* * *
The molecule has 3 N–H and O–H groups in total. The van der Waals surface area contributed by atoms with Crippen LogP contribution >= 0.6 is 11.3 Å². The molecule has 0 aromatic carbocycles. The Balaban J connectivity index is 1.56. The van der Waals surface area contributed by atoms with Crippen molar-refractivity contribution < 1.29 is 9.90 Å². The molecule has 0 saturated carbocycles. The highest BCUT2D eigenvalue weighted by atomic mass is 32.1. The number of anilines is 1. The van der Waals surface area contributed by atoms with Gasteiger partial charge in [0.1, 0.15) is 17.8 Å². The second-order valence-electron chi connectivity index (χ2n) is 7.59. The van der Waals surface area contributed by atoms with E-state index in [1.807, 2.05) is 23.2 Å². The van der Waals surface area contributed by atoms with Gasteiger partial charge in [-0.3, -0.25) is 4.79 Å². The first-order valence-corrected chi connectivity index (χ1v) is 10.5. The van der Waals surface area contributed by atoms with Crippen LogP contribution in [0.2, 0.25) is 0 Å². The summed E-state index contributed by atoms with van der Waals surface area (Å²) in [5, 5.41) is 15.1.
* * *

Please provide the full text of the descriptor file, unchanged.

The molecule has 3 N–H and O–H groups in total. The van der Waals surface area contributed by atoms with Crippen LogP contribution >= 0.6 is 11.3 Å². The molecule has 0 aromatic carbocycles. The Balaban J connectivity index is 1.56. The van der Waals surface area contributed by atoms with Crippen molar-refractivity contribution < 1.29 is 9.90 Å². The molecule has 0 saturated carbocycles. The highest BCUT2D eigenvalue weighted by atomic mass is 32.1. The number of anilines is 1. The van der Waals surface area contributed by atoms with Gasteiger partial charge in [0.1, 0.15) is 17.8 Å². The second-order valence-electron chi connectivity index (χ2n) is 7.59. The van der Waals surface area contributed by atoms with E-state index in [1.807, 2.05) is 23.2 Å². The van der Waals surface area contributed by atoms with Gasteiger partial charge in [-0.3, -0.25) is 4.79 Å². The first-order valence-corrected chi connectivity index (χ1v) is 10.5. The van der Waals surface area contributed by atoms with Crippen LogP contribution in [0.2, 0.25) is 0 Å². The summed E-state index contributed by atoms with van der Waals surface area (Å²) in [5, 5.41) is 15.1.